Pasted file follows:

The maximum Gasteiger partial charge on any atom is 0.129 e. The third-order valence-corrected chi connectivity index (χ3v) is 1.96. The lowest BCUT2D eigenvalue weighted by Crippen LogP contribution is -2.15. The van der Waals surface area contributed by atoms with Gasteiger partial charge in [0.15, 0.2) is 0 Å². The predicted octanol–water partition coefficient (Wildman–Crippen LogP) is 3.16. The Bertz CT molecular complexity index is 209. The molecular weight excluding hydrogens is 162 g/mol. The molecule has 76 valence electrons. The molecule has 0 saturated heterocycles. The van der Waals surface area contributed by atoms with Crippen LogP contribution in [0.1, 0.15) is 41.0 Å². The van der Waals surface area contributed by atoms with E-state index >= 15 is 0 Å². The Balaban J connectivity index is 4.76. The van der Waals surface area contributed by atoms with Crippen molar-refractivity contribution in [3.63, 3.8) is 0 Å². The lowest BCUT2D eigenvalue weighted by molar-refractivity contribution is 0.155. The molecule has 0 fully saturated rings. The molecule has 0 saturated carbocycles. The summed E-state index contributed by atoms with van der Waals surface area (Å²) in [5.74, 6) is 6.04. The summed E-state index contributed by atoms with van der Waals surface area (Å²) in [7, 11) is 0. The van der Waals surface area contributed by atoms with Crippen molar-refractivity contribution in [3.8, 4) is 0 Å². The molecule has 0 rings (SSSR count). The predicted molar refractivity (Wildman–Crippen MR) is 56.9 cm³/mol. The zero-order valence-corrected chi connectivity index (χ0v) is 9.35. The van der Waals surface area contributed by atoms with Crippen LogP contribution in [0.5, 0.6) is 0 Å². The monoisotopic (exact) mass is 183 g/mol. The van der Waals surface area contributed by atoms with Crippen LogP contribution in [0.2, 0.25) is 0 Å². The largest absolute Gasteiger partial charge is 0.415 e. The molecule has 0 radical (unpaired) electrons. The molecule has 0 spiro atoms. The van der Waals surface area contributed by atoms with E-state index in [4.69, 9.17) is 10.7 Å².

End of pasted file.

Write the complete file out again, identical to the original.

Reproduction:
The maximum Gasteiger partial charge on any atom is 0.129 e. The third-order valence-corrected chi connectivity index (χ3v) is 1.96. The lowest BCUT2D eigenvalue weighted by Crippen LogP contribution is -2.15. The van der Waals surface area contributed by atoms with Gasteiger partial charge in [0.15, 0.2) is 0 Å². The predicted octanol–water partition coefficient (Wildman–Crippen LogP) is 3.16. The Bertz CT molecular complexity index is 209. The molecular weight excluding hydrogens is 162 g/mol. The molecule has 76 valence electrons. The molecule has 0 saturated heterocycles. The van der Waals surface area contributed by atoms with Crippen LogP contribution in [0.1, 0.15) is 41.0 Å². The van der Waals surface area contributed by atoms with E-state index >= 15 is 0 Å². The Balaban J connectivity index is 4.76. The van der Waals surface area contributed by atoms with Crippen molar-refractivity contribution in [3.63, 3.8) is 0 Å². The lowest BCUT2D eigenvalue weighted by molar-refractivity contribution is 0.155. The molecule has 0 fully saturated rings. The molecule has 0 saturated carbocycles. The summed E-state index contributed by atoms with van der Waals surface area (Å²) in [5.74, 6) is 6.04. The summed E-state index contributed by atoms with van der Waals surface area (Å²) in [7, 11) is 0. The van der Waals surface area contributed by atoms with Crippen molar-refractivity contribution in [3.8, 4) is 0 Å². The molecule has 0 rings (SSSR count). The predicted molar refractivity (Wildman–Crippen MR) is 56.9 cm³/mol. The zero-order valence-corrected chi connectivity index (χ0v) is 9.35. The van der Waals surface area contributed by atoms with Crippen LogP contribution in [0.5, 0.6) is 0 Å². The monoisotopic (exact) mass is 183 g/mol. The van der Waals surface area contributed by atoms with Crippen LogP contribution in [0.2, 0.25) is 0 Å². The largest absolute Gasteiger partial charge is 0.415 e. The molecule has 0 radical (unpaired) electrons. The molecule has 0 spiro atoms. The van der Waals surface area contributed by atoms with E-state index in [4.69, 9.17) is 10.7 Å².